Watch: Trump Trolls Democrats with a Jab During Traditional Turkey Pardon


In a show of magnanimity, President Donald Trump pardoned not one, but two turkeys — named “Peas” and “Carrots” — but warned each of them that House Democrats and the 9th U.S. Circuit Court of Appeals might seek to overturn his action.

Trump made his pronouncement from the White House Rose Garden, noting that the pardoning of a turkey during the holidays is said to have first occurred under President Abraham Lincoln in the 1860s.

Lincoln’s son Tad reputedly became attached to a bird designated for the White House Christmas celebration and begged his father to spare the fowl, and the 16th president acceded to the request.

Peas originally won an online White House poll to decide which turkey would get the pardon this year.

“Unfortunately, Carrots refused to concede and demanded a recount,” Trump joked in an obvious reference to Democrat candidates Andrew Gillum and Bill Nelson in Florida, and Stacey Abrams in Georgia.

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“We’re still fighting with Carrots,” the president added, drawing laughter from those in attendance.

Peas and Carrots, hailing from South Dakota, were part of the presidential flock consisting of 50 turkeys raised under the supervision of the National Turkey Foundation, according to CBS News.

Because Trump decided to pardon both the finalist and runner-up, they will live out their days at Gobbler’s Rest on the campus of Virginia Tech University.

The president added a caveat: “It won’t be entirely a rest. Even though Peas and Carrots have received a presidential pardon, I have warned them that House Democrats are likely to issue them both subpoenas.”

He further advised the birds, “Unfortunately, I can’t guarantee that the pardons won’t be enjoined by the 9th Circuit. It always happens.”

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The 9th Circuit originally blocked implementation of Trump’s so-called travel ban in 2017, which the Supreme Court went on to overrule.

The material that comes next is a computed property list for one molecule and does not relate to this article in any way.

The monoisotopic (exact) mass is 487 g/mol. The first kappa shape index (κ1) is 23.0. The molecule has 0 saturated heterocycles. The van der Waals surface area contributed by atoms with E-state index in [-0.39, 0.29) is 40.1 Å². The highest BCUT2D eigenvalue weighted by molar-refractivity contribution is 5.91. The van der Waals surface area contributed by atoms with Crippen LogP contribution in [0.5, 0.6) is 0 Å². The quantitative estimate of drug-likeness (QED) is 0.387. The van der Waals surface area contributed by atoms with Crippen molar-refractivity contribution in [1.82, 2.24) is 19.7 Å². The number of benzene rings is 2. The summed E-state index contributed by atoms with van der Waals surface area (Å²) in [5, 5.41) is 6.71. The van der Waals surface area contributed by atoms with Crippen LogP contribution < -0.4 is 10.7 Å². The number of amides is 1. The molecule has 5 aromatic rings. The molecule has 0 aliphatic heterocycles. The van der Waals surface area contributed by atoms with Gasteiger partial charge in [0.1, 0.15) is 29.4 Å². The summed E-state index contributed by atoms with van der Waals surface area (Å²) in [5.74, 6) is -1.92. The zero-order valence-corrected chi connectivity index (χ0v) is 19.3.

On Monday, a district court judge from the circuit also stopped implementation of the president’s executive order requiring those seeking asylum to present themselves at a port of entry.

ABC News reported the formal tradition of pardoning a turkey began in 1989 under President George H.W. Bush as animal rights activists protested nearby.

“Let me assure you, and this fine tom turkey, that he will not end up on anyone’s dinner table,” Bush said at the event. “Not this guy — he’s granted a presidential pardon as of right now — and allow him to live out his days on a children’s farm not far from here.”

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Randy DeSoto has written more than 3,000 articles for The Western Journal since he joined the company in 2015. He is a graduate of West Point and Regent University School of Law. He is the author of the book "We Hold These Truths" and screenwriter of the political documentary "I Want Your Money."
Randy DeSoto is the senior staff writer for The Western Journal. He wrote and was the assistant producer of the documentary film "I Want Your Money" about the perils of Big Government, comparing the presidencies of Ronald Reagan and Barack Obama. Randy is the author of the book "We Hold These Truths," which addresses how leaders have appealed to beliefs found in the Declaration of Independence at defining moments in our nation's history. He has been published in several political sites and newspapers.

Randy graduated from the United States Military Academy at West Point with a BS in political science and Regent University School of Law with a juris doctorate.
Harrisburg, Pennsylvania
Graduated dean's list from West Point
United States Military Academy at West Point, Regent University School of Law
Books Written
We Hold These Truths
Professional Memberships
Virginia and Pennsylvania state bars
Phoenix, Arizona
Languages Spoken
Topics of Expertise
Politics, Entertainment, Faith